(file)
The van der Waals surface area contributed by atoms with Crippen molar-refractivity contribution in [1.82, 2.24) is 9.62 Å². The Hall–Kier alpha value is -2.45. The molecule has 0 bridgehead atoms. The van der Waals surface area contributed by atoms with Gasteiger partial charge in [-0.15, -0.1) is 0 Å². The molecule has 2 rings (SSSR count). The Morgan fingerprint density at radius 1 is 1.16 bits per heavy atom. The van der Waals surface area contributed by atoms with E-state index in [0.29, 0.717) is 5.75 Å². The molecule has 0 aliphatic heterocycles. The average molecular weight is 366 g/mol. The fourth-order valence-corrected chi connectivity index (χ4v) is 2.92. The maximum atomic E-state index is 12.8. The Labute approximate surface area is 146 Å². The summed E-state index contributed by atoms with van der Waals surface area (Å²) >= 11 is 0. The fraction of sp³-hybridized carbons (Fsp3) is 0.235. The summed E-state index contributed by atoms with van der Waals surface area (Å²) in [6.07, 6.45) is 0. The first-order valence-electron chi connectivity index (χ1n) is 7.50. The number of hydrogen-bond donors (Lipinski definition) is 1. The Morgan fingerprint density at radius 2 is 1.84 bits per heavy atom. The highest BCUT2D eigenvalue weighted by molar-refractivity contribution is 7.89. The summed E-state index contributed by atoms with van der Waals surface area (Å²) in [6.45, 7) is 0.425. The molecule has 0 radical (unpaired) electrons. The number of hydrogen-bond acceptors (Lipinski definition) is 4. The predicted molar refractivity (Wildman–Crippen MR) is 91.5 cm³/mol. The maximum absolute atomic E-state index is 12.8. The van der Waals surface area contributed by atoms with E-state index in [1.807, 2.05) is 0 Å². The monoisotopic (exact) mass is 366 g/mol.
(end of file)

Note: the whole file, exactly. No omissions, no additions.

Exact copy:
The van der Waals surface area contributed by atoms with Crippen molar-refractivity contribution in [1.82, 2.24) is 9.62 Å². The Hall–Kier alpha value is -2.45. The molecule has 0 bridgehead atoms. The van der Waals surface area contributed by atoms with Gasteiger partial charge in [-0.15, -0.1) is 0 Å². The molecule has 2 rings (SSSR count). The Morgan fingerprint density at radius 1 is 1.16 bits per heavy atom. The van der Waals surface area contributed by atoms with E-state index in [0.29, 0.717) is 5.75 Å². The molecule has 0 aliphatic heterocycles. The average molecular weight is 366 g/mol. The fourth-order valence-corrected chi connectivity index (χ4v) is 2.92. The maximum atomic E-state index is 12.8. The Labute approximate surface area is 146 Å². The summed E-state index contributed by atoms with van der Waals surface area (Å²) >= 11 is 0. The fraction of sp³-hybridized carbons (Fsp3) is 0.235. The summed E-state index contributed by atoms with van der Waals surface area (Å²) in [6.07, 6.45) is 0. The first-order valence-electron chi connectivity index (χ1n) is 7.50. The number of hydrogen-bond donors (Lipinski definition) is 1. The Morgan fingerprint density at radius 2 is 1.84 bits per heavy atom. The highest BCUT2D eigenvalue weighted by molar-refractivity contribution is 7.89. The summed E-state index contributed by atoms with van der Waals surface area (Å²) in [6.45, 7) is 0.425. The molecule has 0 radical (unpaired) electrons. The number of hydrogen-bond acceptors (Lipinski definition) is 4. The predicted molar refractivity (Wildman–Crippen MR) is 91.5 cm³/mol. The maximum absolute atomic E-state index is 12.8. The van der Waals surface area contributed by atoms with E-state index in [1.807, 2.05) is 0 Å². The monoisotopic (exact) mass is 366 g/mol.